When I checked the voice mail messages at home today there was a message from a local furniture store saying that the bar stools, which we’d, ordered before Christmas were in. Now if I was married to someone with a great memory I’d say to myself ‘he was trying to surprise me’ but today I just put it down to ‘he ordered them and forgot to tell me’. However the man of the hour states he was trying to surprise me and actually ordered them early in November, which for Mr. Procrastinator is the equivalent of a year early for the holidays. This in addition to the new mattress he picked up before Christmas at the other local furniture store as I mentioned we needed a new one and they were moving so had great sales. He thought I wouldn’t notice so exchanged it and made the bed up again but… the fact that it was about 12 inches higher gave it away. That and the fact that it’s like one of those heavenly beds you pay big bucks for at a swank hotel.

Tonight Gary watched with interest as his masseuse got a haircut with the new Christmas gift clippers – am guessing the cat wouldn’t find a trim as much fun as the massage. Well actually the impatient customer couldn’t wait and had to demonstrate how it’s done. One of the more relaxed felines we’ve ever had – Gary getting a massage – he thought this was great and was disappointed when it stopped.

Tuesday, January 1, 2008

Happy New Years

A photo of the New Years Eve festivities of last night just to prove how much fun we had until 3 a.m. which seemed like a good idea at the time but when it was time to get up this morning, not so much. We enjoyed a fondue beginning at 9 p.m. and the menu featured beef, pork and lobster, which we cooked in oil and French bread in a cheese fondue – yum. Dessert (as you can see) was a chocolate fountain with strawberries, pineapple, cantaloupe, banana, and oranges dipped in dark chocolate. A great way to start off the New Year. 2008 – hard to even believe that’s the date I’ve just typed.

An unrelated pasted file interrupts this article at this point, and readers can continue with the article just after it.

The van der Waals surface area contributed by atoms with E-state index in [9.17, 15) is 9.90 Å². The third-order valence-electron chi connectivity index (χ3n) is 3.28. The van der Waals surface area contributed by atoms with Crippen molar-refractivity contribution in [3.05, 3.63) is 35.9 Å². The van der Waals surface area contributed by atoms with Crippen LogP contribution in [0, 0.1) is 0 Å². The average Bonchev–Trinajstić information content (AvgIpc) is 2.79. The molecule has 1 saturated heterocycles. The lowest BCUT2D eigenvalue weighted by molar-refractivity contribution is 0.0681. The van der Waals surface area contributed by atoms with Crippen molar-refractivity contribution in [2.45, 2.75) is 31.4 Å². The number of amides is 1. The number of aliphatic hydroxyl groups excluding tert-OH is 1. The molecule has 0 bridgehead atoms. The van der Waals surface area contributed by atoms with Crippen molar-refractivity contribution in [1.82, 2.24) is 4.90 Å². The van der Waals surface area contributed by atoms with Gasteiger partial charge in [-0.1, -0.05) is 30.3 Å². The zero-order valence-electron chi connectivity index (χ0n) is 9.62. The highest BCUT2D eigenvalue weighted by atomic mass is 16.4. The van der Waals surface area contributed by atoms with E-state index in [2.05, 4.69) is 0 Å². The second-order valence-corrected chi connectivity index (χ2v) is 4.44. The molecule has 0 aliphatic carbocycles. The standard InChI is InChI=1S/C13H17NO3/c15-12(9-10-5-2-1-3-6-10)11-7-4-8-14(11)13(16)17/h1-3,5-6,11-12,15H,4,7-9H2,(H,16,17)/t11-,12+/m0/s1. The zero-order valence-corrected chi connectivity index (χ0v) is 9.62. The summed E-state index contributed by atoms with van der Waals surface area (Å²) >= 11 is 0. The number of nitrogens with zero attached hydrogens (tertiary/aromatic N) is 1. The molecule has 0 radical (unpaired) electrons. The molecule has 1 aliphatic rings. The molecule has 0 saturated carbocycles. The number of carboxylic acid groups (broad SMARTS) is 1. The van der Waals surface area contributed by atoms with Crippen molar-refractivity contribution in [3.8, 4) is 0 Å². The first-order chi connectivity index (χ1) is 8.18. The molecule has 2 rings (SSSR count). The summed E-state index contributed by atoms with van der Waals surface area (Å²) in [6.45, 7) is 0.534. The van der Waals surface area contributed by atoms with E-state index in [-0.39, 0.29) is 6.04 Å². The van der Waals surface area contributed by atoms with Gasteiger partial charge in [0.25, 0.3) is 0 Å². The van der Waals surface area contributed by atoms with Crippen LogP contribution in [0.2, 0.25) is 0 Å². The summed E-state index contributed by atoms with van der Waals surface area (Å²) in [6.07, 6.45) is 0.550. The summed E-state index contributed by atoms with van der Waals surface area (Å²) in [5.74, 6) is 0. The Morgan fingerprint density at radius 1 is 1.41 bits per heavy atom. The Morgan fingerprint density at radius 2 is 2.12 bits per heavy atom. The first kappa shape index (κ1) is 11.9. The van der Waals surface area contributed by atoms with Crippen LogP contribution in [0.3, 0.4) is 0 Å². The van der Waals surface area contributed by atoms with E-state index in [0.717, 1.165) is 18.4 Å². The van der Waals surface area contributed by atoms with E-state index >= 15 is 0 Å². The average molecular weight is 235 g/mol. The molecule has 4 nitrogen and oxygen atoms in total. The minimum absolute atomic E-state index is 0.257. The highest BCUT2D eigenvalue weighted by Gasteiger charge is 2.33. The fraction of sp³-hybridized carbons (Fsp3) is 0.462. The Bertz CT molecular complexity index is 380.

After taking down the tree, cleaning up the mess and putting away all the gifts I am now having to get my head around getting ready to go back to work tomorrow. Why doesn’t it feel like you’re off ten days but sure feels like you’ve worked ten eh? I did manage to get some scrapbooking done and a bit of organizing in the extra time. One positive is that there are only three days until the weekend, but I’m confused as it feels like this week has had three Sundays – not complaining, I’m just saying. I’m sure that tomorrow will remind me that I’ve been off ten days too as once the holidays are officially over all those waiting will be standing by the door. The cell phone has rung pretty steadily the past few days so that’s a good indication I won’t be bored. If only 2008 was the year I was planning on retiring, well that is a bit too ambitious, maybe I meant beginning to work NOT full time.